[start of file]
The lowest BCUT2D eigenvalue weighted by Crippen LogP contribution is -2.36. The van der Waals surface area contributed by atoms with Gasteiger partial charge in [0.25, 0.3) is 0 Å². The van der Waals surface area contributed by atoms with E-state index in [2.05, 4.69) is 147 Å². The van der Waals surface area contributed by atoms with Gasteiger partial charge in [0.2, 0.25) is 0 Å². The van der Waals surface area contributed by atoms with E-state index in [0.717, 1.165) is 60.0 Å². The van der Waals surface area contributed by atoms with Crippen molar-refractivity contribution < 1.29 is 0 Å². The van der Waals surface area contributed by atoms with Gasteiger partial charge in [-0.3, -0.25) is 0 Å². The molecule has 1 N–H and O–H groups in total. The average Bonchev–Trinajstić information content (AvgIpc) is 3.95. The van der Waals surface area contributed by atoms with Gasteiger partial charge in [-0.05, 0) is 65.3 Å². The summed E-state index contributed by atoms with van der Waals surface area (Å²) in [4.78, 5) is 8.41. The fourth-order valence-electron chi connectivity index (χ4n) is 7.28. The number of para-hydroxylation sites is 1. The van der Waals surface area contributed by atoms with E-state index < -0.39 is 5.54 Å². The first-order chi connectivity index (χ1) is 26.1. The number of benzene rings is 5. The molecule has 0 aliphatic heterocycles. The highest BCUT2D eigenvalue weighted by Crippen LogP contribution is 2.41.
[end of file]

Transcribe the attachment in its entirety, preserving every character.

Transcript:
The lowest BCUT2D eigenvalue weighted by Crippen LogP contribution is -2.36. The van der Waals surface area contributed by atoms with Gasteiger partial charge in [0.25, 0.3) is 0 Å². The van der Waals surface area contributed by atoms with E-state index in [2.05, 4.69) is 147 Å². The van der Waals surface area contributed by atoms with Gasteiger partial charge in [0.2, 0.25) is 0 Å². The van der Waals surface area contributed by atoms with E-state index in [0.717, 1.165) is 60.0 Å². The van der Waals surface area contributed by atoms with Crippen molar-refractivity contribution < 1.29 is 0 Å². The van der Waals surface area contributed by atoms with Gasteiger partial charge in [-0.3, -0.25) is 0 Å². The molecule has 1 N–H and O–H groups in total. The average Bonchev–Trinajstić information content (AvgIpc) is 3.95. The van der Waals surface area contributed by atoms with Gasteiger partial charge in [-0.05, 0) is 65.3 Å². The summed E-state index contributed by atoms with van der Waals surface area (Å²) in [4.78, 5) is 8.41. The fourth-order valence-electron chi connectivity index (χ4n) is 7.28. The number of para-hydroxylation sites is 1. The van der Waals surface area contributed by atoms with E-state index < -0.39 is 5.54 Å². The first-order chi connectivity index (χ1) is 26.1. The number of benzene rings is 5. The molecule has 0 aliphatic heterocycles. The highest BCUT2D eigenvalue weighted by Crippen LogP contribution is 2.41.